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Dev Anand: a role model
Deepa Gumaste | September 26, 2003 12:52 IST
That mischievous, sparkling smile. Those arms flapping carelessly in the air. Neatly puffed hair and an air of studied casualness.
These qualities have defined Dev Anand's acting style from the early days. While Dilip Kumar and Raj Kapoor bore the mantle of seriousness, Anand oscillated between characters from the murkier underbelly of urban India and suave, sophisticated gentlemen. Anand's best work invariably saw him portraying heroes with shades of grey who somehow redeem themselves in the end.
On his 80th birthday, rediff.com lists some of Devsaab's best roles:
BAAZI (1951): It was with Guru Dutt's Baazi that Dev Anand adopted the stylised manner of acting and distinctive dialogue delivery that would define his screen persona over the next five decades. As Madan, a minor gambler who inadvertently gets embroiled in a murder mystery, Dev Anand left his first indelible print on celluloid history and made a place for himself among the most popular stars of his generation and then some.
As Karan, a man on a mission to prove his incarcerated father's innocence, he matched the pathos of the drunken refrain in Hum bekhudi mein with the boyish playfulness of his mischievous duet with Madhubala, Achchaji main haari.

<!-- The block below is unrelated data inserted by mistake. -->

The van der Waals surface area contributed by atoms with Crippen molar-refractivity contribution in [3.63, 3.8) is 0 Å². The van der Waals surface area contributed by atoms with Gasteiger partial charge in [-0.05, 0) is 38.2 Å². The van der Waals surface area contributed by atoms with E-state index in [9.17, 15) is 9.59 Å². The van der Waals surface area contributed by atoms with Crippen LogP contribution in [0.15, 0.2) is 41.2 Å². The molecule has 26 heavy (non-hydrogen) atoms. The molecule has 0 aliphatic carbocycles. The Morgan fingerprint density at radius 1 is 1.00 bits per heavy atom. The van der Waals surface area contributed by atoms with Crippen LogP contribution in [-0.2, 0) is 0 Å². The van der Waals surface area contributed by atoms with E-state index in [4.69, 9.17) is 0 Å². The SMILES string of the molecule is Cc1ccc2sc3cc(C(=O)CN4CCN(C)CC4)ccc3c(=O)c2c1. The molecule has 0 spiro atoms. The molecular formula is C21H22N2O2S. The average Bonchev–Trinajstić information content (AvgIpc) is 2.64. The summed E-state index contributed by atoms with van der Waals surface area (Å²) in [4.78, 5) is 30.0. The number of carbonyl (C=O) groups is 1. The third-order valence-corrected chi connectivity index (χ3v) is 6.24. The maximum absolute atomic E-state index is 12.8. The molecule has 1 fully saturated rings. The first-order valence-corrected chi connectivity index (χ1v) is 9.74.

HUM DONO (1960): Playing a double role seems to have fascinated most prominent Bollywood stars down the years and Dev Anand was no exception. He produced Hum Dono and cast himself as two armymen thrown together in a war. When Major Verma is believed to have died on the battlefield, Captain Anand, his lookalike who has to break the sad news to his family, is mistaken for him and forced to take his place. Apart from Verma's prominent moustache and distinctive hairstyle, Anand used a gruff voice and stern stance to distinguish this character from the more amicable Capt Anand.
GUIDE (1965): In his most challenging role, Dev Anand brought remarkable maturity to his portrayal of Raju, the smooth-talking tourist guide who liberates Rosie (Waheeda Rehman) from a disastrous marriage, defies tradition and his beloved mother's wishes to live with another man's wife, and grooms her for a successful career as a dancer.
Halfway through the story, Raju's own ambition overtakes the relationship and lands him in prison. Finally, he redeems himself by putting the cause of a rain-starved village before his own self and becomes a reluctant messiah. With a finely shaded performance that earned him popular and critical acclaim, Dev Anand touched the zenith of his eventful career.
HARE RAMA HARE KRISHNA (1971): Dev Anand made his last unforgettable screen outing as a man determined to find his estranged little sister (Zeenat Aman) who has joined a band of dope-smoking hippies in Nepal. The film displayed Anand's trademark combination of nonchalantly clumsy mannerisms and a suave urbane personality yet again.
What made this act remarkable was the fact that the evergreen star fit perfectly into the film's youthful ambience at the ripe young age of 48!